Media Release: Three arrested, 58kgs of heroin concealed in wooden altar seized
Release Date: Monday, November 12 2012, 10:29 AM
Three men have been charged in a joint operation for allegedly attempting to import 58kgs of narcotics into Australia hidden within wooden furniture, including a wooden altar.
The operation was conducted by the Australian Federal Police (AFP) and Customs and Border Protection Service with assistance provided by the Queensland Police.
All three men will appear before the Brisbane Magistrates Court today (Monday 12 November).
Acting on intelligence, the investigation began on 6 November 2012 when Customs and Border Protection officers selected a container for examination at the Brisbane Container Examination Facility (CEF).
The consignment was unpacked from the container at Brisbane CEF and x-rayed, which showed anomalies within the furniture and the wooden altar. On further examination by Customs and Border Protection officers, the wooden altar was found to be excessively heavy.
Physical inspection of the furniture uncovered false compartments containing approximately 78 packages of a white powdered substance. The substance was subject to a presumptive test which returned a positive result for heroin.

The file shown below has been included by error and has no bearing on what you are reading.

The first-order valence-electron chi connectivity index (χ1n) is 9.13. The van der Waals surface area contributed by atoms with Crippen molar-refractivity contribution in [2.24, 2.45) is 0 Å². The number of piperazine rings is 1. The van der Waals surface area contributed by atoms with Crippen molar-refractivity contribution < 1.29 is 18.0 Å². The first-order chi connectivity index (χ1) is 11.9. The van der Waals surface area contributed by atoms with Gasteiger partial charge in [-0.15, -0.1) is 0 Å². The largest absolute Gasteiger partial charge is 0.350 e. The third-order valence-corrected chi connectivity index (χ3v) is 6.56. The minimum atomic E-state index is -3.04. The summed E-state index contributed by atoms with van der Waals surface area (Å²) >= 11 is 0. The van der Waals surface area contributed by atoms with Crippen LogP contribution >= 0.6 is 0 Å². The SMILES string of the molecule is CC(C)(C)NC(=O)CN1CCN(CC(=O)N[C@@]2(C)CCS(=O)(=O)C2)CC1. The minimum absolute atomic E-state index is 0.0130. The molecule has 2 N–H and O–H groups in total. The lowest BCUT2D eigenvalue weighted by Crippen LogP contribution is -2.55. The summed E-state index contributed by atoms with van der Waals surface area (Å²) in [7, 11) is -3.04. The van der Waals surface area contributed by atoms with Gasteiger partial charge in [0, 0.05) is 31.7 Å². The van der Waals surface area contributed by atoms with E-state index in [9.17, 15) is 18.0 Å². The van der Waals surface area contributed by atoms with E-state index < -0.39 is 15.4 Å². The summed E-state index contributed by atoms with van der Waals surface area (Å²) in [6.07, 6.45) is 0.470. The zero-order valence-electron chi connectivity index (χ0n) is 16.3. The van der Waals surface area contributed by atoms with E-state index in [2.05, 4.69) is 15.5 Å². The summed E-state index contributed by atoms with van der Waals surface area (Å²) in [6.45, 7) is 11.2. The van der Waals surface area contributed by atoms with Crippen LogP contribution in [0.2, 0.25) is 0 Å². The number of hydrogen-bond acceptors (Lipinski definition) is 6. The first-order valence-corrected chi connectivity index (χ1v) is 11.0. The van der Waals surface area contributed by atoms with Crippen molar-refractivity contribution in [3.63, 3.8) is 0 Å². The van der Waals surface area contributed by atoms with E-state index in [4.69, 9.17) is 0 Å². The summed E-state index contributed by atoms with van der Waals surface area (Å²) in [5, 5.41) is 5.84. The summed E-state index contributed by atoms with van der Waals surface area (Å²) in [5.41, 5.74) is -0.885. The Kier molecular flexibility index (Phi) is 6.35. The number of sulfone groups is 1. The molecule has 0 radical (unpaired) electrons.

AFP officers subsequently executed search warrants in Munruben, South of Brisbane on Saturday 10 November.
Three men, aged 32 years, 29 years and 47 years, were charged by the AFP with:
- Attempting to possess a commercial quantity of a border controlled drug reasonably suspected of having been unlawfully imported, contrary to section 307.5 (1) and 11.1 of the Criminal Code 1995(Cth).
The maximum penalty for these offences is life imprisonment and/or a $825,000 fine.
AFP Manager Crime Operations Commander Jennifer Hurst said this joint investigation is yet another example of effective collaboration between the agencies involved.
“This significant seizure will have a direct impact on the availability of illicit drugs in the community,” Commander Hurst said.
Customs and Border Protection National Manager Cargo Operations Jagtej Singh said the operation reinforced the power of intelligence sharing and inter-agency cooperation in stopping illegal drugs from entering Australia.
“The information that Customs and Border Protection officers collected and analysed ensured that the operation was able to identify the alleged drug smugglers and prevent the shipment from reaching the streets,” Mr Singh said.
“Heroin is a terrible drug that destroys people’s lives. This seizure is another positive example of the work that our officers and law enforcement partners do in intelligence and at the frontline everyday to maintain the integrity of our borders, and to protect our community,” Mr Singh said.
AFP National Media (02) 6131 6333
Customs and Border Protection Media (02) 6275 6793